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A new battle brewing over Braam

The notorious 1998 case mandated reforms in the state's foster care system. But advocates for foster kids contend the reforms aren't happening fast enough.
Is the state fulfilling its obligations to foster kids? Columbia legal Services doesn't think so.

Is the state fulfilling its obligations to foster kids? Columbia legal Services doesn't think so. Credit: Josh Pesavento/Flickr

On May 2, Seattle's Columbia Legal Services filed a detailed motion in Whatcom County Superior Court on behalf of the state's foster children. It asked the court to enforce the 2004 Braam settlement.

In an email announcing the move, Casey Trupin, Coordinating Attorney for Children and Youth Project at Columbia Legal Services, explained that the motion "asks the Court to order the Department [of Social and Health Services] to make more aggressive efforts to comply with nine agreed-to, but as-of-yet-unmet [Braam] reforms." In short, wrote Trupin, "the State’s position is that it should be let out of the settlement prior to fully complying with almost half of the agreement."

Braam v. Washington is the 1998 lawsuit that accused the state Department of Social and Health Services of not meeting its constitutional duties to provide proper foster care. Jessica Braam, one of the 13 plaintiffs, had lived in 15 foster homes between the ages of 2 and 12, which was one impetus for the original suit. The National Center for Youth Law and Columbia Legal Services represented the plaintiffs.

As part of the 2004 settlement, both sides agreed to set up a panel of child welfare experts that would oversee reform of the state's foster care operations. The panel supervises efforts by DSHS to implement a list of 21 improvements. According to a Sept. 30 2013, DSHS report, 14 of the 21 improvements have been met; another four are within 15 percent of being completed.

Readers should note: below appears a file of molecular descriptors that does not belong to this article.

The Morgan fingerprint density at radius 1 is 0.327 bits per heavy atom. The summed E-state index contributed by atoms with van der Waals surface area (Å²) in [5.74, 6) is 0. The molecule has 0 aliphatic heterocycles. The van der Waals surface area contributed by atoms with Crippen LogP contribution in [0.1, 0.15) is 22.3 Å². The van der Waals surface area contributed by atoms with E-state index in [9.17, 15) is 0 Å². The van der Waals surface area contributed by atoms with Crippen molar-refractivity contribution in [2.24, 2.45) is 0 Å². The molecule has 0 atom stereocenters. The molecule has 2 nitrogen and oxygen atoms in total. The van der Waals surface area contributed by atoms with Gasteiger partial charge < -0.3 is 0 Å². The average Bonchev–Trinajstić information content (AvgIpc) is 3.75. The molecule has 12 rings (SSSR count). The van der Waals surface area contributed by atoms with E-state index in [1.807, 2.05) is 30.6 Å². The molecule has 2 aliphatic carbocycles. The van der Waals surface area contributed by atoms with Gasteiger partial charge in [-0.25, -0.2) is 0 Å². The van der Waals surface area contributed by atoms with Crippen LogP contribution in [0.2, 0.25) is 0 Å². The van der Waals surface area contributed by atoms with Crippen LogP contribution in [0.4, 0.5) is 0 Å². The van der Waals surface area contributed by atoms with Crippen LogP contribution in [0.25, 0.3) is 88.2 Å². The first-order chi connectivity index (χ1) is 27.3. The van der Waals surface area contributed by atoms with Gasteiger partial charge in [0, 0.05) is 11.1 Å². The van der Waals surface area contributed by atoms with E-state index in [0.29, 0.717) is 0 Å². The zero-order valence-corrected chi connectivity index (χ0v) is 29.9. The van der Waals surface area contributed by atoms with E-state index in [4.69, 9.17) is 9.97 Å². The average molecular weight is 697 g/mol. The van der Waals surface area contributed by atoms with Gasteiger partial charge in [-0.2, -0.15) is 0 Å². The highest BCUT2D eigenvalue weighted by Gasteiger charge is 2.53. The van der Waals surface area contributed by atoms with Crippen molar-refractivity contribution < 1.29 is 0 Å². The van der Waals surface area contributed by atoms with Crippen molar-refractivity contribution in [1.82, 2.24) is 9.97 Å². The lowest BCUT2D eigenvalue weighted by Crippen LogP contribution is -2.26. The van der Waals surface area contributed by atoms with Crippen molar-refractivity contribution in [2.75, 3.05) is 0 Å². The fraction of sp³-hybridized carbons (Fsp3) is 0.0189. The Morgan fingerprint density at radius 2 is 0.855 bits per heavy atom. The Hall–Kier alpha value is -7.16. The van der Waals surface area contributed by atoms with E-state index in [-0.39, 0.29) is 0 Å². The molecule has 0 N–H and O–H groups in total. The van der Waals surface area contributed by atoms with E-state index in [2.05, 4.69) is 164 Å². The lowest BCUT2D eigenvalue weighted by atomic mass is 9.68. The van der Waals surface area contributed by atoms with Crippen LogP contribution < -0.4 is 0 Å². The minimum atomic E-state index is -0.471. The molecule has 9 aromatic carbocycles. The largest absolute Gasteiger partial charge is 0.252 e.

Last week, the plaintiffs filed paperwork to require the state to complete the unfinished reforms. “While progress has been made, many of the promised reforms have yet to be accomplished,” wrote Columbia Legal Services attorney Mary Van Cleve in a press release. "These reforms represent the minimum level of adequate care for foster children, and so we have no choice but to ask the court to enforce compliance. The State agreed to achieve these reforms by the end of 2013, but failed to do so."

"Much has been accomplished because of the court oversight and without continued enforcement it is my fear that the rest of the remaining benchmarks will go unmet," said Jessica Braam's mother Vicki in the same news release. "The state owes it to the thousands of children like my daughter Jessica to complete this job.”

Not surprisingly, DSHS took a different view: “The Administration is in full compliance in 13 of the 21 Braam outcomes, as shown in a report issued in March 2014," countered Jennifer Strus, DSHS's assistant secretary for Children's Administration. (Links to that report are here and here.)

Strus contended DSHS is in substantial compliance with most other of the Braam reform measures, and that two of them will be difficult to meet because of how they are measured. Those two are the number of youth who have run away from their foster homes and the length of time they are at large. Strus said DSHS is continuing to improve its foster care services, including those pertaining to runaways, without court supervision, and that the agency will be updating both the state Legislature and the independent Office of Family and Children’s Ombudsman on its efforts.

The hearing on the Columbia Legal Services motion will be held in late July.

More detailed information on the Braam case can be found at the Braam kids web site and at DSHS.

John Stang covers state government for Crosscut. He can be reached by writing editor@crosscut.com.


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